A patent for no-calorie sugar that could potentially replace artificial sweetners suspected of causing cancer has set off a buying binge for the stock of Biospherics Inc. of Rockville.

In heavy over-the-counter trading, Biospherics stock has jumped from $3 a share to $9 this week in trading volumes that ran as high as 10,000 shares a day.

The stock price has soared on speculation about the potential profits of a patent granted last week to Biospherics President Gilbert Levin for what he calls "an entirely new but simple idea in producing nonfattening sweetners."

Levin calls his invention "left-handed sugar" of L-sugar for short.

Its chemical compenents are identical to ordinary sugar, and it tastes just was sweet, but it can't be digested by human beings, so it doesn't make you fat, doesn't give you tooth decay and can be consumed by diabetics, said Manja Blazer, a senior scientist in Levin's Rockville laboratory.

The patent says the products "have no bitter and objectional aftertaste" and "practically the same physical properties and appearance as the normal sugars used as sweeting agents."

The sugar is called "left-handed" sugar because its molecules are arranged in a mirror image of conventional sugar, she explained. The left-handed sugars occur rarely in nature, and the body can't absorb them in the same way it does the common right-hand variety.

When the enzymes in the body encounter left-handed sugars, "'it's like trying to fit your left hand into a right-handed glove," Levin explained. "The glove can't accept the hand."

Because the body can't metabolize the sugar, it effectively has no calories, passing through the body unchanged, Blazer said. "The advantage over saccharin is the L-sugar is a natural product, it's chemically identical to regular sugar."

No calorie, left-handed sugars can be made from the right-handed, fattening kind but that has never been done on a commercial scale, Blazer said -- one problem that must be solved before the product can be solved before the product can be used in foods and beverages.

The other roadblock is the Food and Drug Administration, which must approve any new food additive. Biospherics has not yet begun the complex testing necessary to prove the product is safe for human consumption, Blazer said. What scientific research has been done on the little-known chemicals indicates they "are probably safe for humans," she added.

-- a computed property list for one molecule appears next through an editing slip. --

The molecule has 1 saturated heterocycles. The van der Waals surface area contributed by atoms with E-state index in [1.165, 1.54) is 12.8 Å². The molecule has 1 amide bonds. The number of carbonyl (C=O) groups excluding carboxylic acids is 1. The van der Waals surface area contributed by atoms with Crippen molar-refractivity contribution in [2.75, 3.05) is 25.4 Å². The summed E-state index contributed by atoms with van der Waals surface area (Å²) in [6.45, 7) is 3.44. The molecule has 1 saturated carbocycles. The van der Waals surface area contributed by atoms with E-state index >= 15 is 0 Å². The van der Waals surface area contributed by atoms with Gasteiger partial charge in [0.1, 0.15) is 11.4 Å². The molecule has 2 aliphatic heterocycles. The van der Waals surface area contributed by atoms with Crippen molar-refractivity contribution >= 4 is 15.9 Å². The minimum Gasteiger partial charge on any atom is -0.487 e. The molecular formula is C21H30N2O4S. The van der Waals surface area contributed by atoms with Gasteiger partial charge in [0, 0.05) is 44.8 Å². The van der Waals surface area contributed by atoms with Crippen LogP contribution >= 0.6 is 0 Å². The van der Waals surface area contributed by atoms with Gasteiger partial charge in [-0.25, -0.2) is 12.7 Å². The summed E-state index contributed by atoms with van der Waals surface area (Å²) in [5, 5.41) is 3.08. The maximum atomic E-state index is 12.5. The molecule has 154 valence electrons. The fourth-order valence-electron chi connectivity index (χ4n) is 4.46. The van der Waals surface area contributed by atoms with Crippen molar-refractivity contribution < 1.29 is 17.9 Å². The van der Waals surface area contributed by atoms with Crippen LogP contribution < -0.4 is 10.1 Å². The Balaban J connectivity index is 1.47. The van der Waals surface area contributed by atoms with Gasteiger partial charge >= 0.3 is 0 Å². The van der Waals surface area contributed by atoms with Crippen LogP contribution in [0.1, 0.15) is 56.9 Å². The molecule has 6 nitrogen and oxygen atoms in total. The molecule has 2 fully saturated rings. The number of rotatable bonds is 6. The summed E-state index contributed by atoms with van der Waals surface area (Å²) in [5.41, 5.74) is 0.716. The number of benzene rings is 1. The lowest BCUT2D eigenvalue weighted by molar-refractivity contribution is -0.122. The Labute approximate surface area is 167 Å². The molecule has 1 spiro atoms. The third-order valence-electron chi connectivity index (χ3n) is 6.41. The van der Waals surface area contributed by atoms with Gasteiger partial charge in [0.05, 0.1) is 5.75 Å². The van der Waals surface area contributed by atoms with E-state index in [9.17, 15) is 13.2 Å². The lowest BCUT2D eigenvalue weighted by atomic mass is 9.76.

The FDA has resisted for several years approving the use of another promising sugar substitute developed by G.D Searle & Co. and could insist on extensive testing of the Biospherics invention.

Levin's patent describes left-handed versions of several different kinds of sugars. Blazer said the most promising kind for food use appears to be left-handed fructose or corn sugar.

Fructose is sweeter than table sugar, or sucrose, and cheaper to produce. In the past couple of years, soft-drink makers have switched to corn sugar to replace the cane or beet sugar in beverages such as Coca-Cola and Pepsi.

Blazer said Biospherics is studying whether to form a joint venture with a bigger company to develop no-calorie sugar or to license its patent to another firm for development.

Levin has worked with left-handed sugars for years and first tried to patent his work in 1976, Blazer said. After additional research and revision of his applications, the pioneer patent was issued on April 15.

Biospherics officials said they believe the market is ripe for an alternative to artificial sweetners because of the growing concern that they may cause cancer. Starting in July all foods containing carcinogens will have to carry health warning labels.